In 2011, Mr Evans returned to the GP surgery as he began to experience similar symptoms to previously. After realising Mr Evans had not been told about the polyp, the GP thought he may have a hernia which had become twisted and he was booked in for surgery.
His symptoms worsened however just before the operation was due, and doctors called Clare to tell her they believed the problems could be something more sinister. Clare’s worst fears came true, with the operation revealing the inoperable tumour.
“When they told me, I just remember collapsing and falling to the floor,” she said.
“I was waiting for him on the ward and he had to have a colostomy bag from that point onwards. We got him home just before Christmas and the cancer had spread to his lung. I cared for him at home and his chemotherapy made him so ill.
“Wayne had a heart attack after the first lot of chemotherapy in February 2012 and I thought I had lost him then, then he later had a seizure.”
Mr Evans’ health began to deteriorate further in February 2013 during a family trip to Portsmouth, by which time he was taking 13 separate medications to manage his symptoms. He passed away at home, with Clare, Natasha and Chloe by his side, in May 2013.
Clare, who was married to Wayne for almost 20 years, added: “It was awful. The sofa became my bed and I slept downstairs with Wayne, even when Marie Curie nurses were there. Wayne knew he was going to die. He called us all to go to him before falling asleep.”
“He took the girls everywhere and he always wanted to protect us. Now, our lives will never be the same again and I’ve lost my safety net. I wasn’t just Wayne’s wife, I was his best friend and he was my rock. We did everything together and I’m heartbroken.”
Damages will help finances following loss of ‘family rock’ and provider
Chartered Legal Executive Sam Thompson said:
“This is a truly tragic case in which a basic error has led to a family losing a much loved husband and father. He was a committed family man taken from those who loved him.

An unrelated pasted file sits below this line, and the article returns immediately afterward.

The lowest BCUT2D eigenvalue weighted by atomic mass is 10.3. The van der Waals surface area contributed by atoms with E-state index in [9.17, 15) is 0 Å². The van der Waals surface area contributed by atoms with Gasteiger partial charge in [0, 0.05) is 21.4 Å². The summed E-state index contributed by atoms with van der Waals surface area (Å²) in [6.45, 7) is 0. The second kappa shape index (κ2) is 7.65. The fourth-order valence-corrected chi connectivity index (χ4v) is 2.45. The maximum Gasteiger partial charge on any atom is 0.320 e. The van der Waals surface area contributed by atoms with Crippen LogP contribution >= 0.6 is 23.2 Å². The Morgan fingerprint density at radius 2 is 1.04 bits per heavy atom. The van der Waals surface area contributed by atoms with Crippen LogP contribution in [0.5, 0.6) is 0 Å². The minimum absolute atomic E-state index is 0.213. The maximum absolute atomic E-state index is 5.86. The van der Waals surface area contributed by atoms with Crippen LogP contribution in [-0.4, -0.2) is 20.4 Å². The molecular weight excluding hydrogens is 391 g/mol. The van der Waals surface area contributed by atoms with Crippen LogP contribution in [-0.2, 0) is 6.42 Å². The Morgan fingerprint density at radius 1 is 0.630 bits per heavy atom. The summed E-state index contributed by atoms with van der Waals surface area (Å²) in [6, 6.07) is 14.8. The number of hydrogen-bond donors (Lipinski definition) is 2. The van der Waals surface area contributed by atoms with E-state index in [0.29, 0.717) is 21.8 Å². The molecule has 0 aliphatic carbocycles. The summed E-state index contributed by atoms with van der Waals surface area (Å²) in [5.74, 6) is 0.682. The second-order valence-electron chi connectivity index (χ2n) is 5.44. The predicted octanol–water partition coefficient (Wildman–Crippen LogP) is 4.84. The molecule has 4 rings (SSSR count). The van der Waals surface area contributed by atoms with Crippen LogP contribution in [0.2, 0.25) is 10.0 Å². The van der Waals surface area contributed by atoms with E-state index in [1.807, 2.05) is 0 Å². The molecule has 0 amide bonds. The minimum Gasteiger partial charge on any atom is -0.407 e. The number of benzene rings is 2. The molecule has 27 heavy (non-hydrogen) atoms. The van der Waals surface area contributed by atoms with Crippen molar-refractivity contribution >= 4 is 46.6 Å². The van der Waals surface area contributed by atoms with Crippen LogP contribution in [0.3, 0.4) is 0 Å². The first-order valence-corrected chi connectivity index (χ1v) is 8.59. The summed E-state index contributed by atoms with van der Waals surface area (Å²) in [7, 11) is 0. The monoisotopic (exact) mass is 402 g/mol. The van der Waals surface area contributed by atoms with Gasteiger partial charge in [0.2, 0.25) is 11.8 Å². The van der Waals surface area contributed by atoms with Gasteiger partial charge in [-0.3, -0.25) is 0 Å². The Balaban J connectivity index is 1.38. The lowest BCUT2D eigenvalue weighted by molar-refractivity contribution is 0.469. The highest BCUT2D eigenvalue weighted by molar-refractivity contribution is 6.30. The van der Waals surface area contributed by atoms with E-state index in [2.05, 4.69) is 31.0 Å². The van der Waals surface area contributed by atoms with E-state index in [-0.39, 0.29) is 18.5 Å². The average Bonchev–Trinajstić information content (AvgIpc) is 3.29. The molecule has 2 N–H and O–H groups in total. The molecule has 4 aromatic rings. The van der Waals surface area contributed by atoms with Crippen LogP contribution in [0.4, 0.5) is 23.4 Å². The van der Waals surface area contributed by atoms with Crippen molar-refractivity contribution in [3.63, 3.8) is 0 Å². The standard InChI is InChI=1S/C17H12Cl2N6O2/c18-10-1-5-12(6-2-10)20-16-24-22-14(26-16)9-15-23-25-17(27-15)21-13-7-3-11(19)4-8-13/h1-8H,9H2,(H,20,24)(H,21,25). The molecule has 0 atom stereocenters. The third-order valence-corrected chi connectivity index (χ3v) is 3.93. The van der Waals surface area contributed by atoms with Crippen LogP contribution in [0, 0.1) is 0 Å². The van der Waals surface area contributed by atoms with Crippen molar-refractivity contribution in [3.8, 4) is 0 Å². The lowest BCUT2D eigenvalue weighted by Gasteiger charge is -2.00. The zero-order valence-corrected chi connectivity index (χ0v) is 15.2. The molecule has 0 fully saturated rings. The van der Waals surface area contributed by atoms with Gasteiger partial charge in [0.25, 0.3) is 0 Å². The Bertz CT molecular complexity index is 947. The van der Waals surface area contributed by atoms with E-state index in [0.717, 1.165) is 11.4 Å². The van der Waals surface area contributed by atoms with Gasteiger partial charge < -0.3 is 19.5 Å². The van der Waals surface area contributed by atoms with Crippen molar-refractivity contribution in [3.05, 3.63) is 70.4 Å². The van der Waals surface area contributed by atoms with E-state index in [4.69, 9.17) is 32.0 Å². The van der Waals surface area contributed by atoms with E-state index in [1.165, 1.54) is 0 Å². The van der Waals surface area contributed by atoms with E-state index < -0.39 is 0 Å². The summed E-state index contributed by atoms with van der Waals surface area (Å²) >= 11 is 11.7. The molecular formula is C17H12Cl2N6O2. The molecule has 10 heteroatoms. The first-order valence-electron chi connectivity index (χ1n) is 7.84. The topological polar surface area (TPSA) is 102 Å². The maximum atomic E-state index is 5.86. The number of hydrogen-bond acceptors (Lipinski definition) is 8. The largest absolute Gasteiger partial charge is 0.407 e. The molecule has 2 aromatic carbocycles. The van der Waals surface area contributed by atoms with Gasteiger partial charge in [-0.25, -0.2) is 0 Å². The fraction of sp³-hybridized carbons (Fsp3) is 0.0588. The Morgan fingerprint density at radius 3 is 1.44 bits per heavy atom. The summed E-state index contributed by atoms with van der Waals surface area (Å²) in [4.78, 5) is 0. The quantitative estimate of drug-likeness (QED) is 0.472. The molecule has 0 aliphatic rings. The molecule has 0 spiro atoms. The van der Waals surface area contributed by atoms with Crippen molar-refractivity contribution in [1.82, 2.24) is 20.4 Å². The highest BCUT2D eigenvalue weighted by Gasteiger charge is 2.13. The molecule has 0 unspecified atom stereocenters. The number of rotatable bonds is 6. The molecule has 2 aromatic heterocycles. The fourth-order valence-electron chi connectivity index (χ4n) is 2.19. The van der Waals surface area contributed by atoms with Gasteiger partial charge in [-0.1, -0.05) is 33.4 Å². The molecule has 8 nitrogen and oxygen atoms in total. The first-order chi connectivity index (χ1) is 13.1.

“Furthermore, Mr Evans experienced considerable guilt and distress because of the late diagnosis, with particular concerns about the fact he was going to leave his wife and children in financial difficulty.
“We are glad the GP surgery has finally agreed to pay a substantial damages settlement in reflection of their loss. We know no amount of money can ever reflect the loss of life and the loss of a loved one, but it was very important to make sure Clare was financially in the position she would have been had her husband still been alive and providing for them.
“Throughout this process, Clare has been extremely strong and brave. I hope that Clare and her family can now positively move forward and take time to reflect on and speak about who Wayne was, rather than what happened to him.”
Clare said Hudgell Solicitors and Sam in particular had been a great support to her throughout the legal process, which was launched by Mr Evans himself after learning of his diagnosis and the error made when not informing him he needed the growth removing.
“It was Wayne who contacted Hudgell Solicitors in January 2012 because he wanted someone to be accountable,” Clare said.
“Sam at Hudgell Solicitors has been lovely and so helpful. He’s always around to speak to me and has always listened. I’m glad that we have been able to hold people to account, and hopefully by sharing what happened to Wayne others will take action if something similar happens to them.”